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Revista Española de Enfermedades Digestivas

versión impresa ISSN 1130-0108

Rev. esp. enferm. dig. vol.101 no.4 Madrid abr. 2009




Assessing the reproducibility of the microscopic diagnosis of sessile serrated adenoma of the colon

Evaluación de la reproducibilidad del diagnóstico microscópico del adenoma serrado de sésil de colon



M. Bustamante-Balén, L. Bernet1, R. Cano1, L. Morell1 and A. López1

Units of Gastroenterology and 1Pathology. Hospital de la Ribera. Alzira, Valencia. Spain

Financial support: This study was supported in part with a grant from Escuela Valenciana de Estudios para la Salud (EVES). PI-024-2004.






Introduction: sessile serrated adenoma (SSA) is a recently described lesion that may be related to the development of up to 15% of colorectal cancers (CRCs).
Objective: to determine the accuracy of morphological criteria for the diagnosis of SSA by assessing concordance between pathologists.
Material and methods: concordance between two pathologists in the diagnosis of serrated lesions of the colon was studied for 195 lesions (187 hyperplastic polyps and 7 serrated adenomas). Size, location, morphology, and sampling method were collected of each lesion. Both pathologists were unaware of the previous diagnosis, macroscopic characteristics, and location of lesions. Possible diagnoses were: SSA, traditional serrated adenoma (TSA), hyperplastic polyp (HP), serrated polyp, tubular adenoma, or mixed lesions. Diagnostic doubts had to be described. Concordance between both observers was assessed using the kappa index (κ). The influence of collected variables on concordance degree was also evaluated.
Results: overall agreement on the histological diagnosis was poor (κ = 0.14), and so was agreement on the diagnosis of SSA (κ = 0.23). Concordance in the diagnosis of SSA improved with size > 5 mm (κ = 0.64) and proximal location (κ = 0.43).
Conclusion: in a real clinical setting, the existing morphological criteria for SSA identification may be difficult to use.

Key words: Sessile serrated adenoma. Diagnosis. Colorectal cancer.


Introducción: el adenoma serrado sésil (ASS) es una lesión descrita recientemente y que puede estar relacionada con el desarrollo de hasta un 15% de los cánceres colorrectales (CCR).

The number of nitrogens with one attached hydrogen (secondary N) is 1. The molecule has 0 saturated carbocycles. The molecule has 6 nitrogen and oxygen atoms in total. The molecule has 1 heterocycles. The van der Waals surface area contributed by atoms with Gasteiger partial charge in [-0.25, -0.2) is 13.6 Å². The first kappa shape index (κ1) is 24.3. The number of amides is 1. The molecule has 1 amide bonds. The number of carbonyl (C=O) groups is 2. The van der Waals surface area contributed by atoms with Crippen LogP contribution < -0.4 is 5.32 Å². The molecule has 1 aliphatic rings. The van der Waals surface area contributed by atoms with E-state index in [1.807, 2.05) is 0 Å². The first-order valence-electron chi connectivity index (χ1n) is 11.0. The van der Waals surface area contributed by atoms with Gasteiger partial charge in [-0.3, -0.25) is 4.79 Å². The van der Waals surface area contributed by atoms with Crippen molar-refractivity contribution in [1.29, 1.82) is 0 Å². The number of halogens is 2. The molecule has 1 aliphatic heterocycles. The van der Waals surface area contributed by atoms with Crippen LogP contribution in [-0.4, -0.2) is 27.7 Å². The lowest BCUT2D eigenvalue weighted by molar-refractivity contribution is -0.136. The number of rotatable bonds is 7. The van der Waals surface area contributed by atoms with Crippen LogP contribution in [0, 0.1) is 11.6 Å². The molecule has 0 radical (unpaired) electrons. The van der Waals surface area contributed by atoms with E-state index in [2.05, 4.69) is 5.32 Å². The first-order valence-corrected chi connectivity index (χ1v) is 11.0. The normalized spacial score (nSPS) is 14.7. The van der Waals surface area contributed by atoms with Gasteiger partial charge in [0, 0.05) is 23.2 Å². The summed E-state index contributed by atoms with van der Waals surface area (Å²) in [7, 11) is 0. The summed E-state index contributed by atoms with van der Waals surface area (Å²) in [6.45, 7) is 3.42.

Objetivo: determinar la eficacia de los criterios morfológicos para el diagnóstico del ASS evaluando el grado de acuerdo entre patólogos.
Material y métodos: se estudió la concordancia entre dos patólogos para el diagnóstico de las lesiones serradas de colon en 195 lesiones (187 pólipos hiperplásicos y 7 adenomas serrados). De cada lesión se recogió el tamaño, la localización, la morfología y la forma de obtención de la muestra. Los dos patólogos eran desconocedores del diagnóstico inicial, las características macroscópicas y la localización de las lesiones. Los posibles diagnósticos fueron: ASS, adenoma serrado tradicional (AST), pólipo hiperplásico (PH), pólipo serrado, adenoma tubular o formas mixtas. Las dudas diagnósticas debían describirse. La concordancia entre los dos observadores se evaluó mediante el índice kappa (κ). También se evaluó la influencia de las variables recogidas de las lesiones en el grado de acuerdo en el diagnóstico.
Resultados: el acuerdo global para el diagnóstico histológico fue pobre (κ = 0,14). También lo fue el acuerdo para el diagnóstico de ASS (κ = 0,23). La concordancia para el diagnóstico de ASS mejoró con el tamaño > 5 mm (κ = 0,64) y para la localización proximal (κ = 0,43).
Conclusión: en un contexto clínico real, los criterios morfológicos existentes para la identificación del ASS pueden ser de difícil aplicación.

Palabras clave: Adenoma serrado sésil. Diagnóstico. Carcinoma colorrectal.



Under the former generic category of hyperplastic polyps, several morphologic subtypes have recently been differentiated, mainly conventional hyperplastic polyp (HP), traditional serrated adenoma (TSA), and sessile serrated adenoma (ASS) (1). Attention has been focused on the latter because of its implications in the origin of some types of colorectal cancer (CRC). The morphologic changes that characterize SSA stem from abnormal proliferation, which accounts for the growth of these lesions: crypt branching, crypt basement dilation, and "L" or "T" crypts, with growth in parallel to the muscularis mucosae. Moreover, with a high power field, mature cells in the proliferative area of crypt basements and the presence of serration at that level can be appreciated (Fig. 1). On the other hand, classic HPs keep narrow crypt bottoms lined by proliferative cells, while serration is limited to the upper third of crypts (2).

At a molecular level SSA also seems to be a distinct entity. A greater frequency of microsatellite instability (MSI) has been shown in SSA versus HP or TSA (3). SSA shows a higher frequency of CpG island methylation than conventional HP (4), while showing a higher frequency of BRAF gene mutations and a lower frequency of K-ras gene mutations versus conventional adenoma (5,6). Some authors have suggested that SSA may be a precursor lesion for at least a group of CRCs with MSI through a distinct carcinogenetic pathway known as the serrated pathway (7).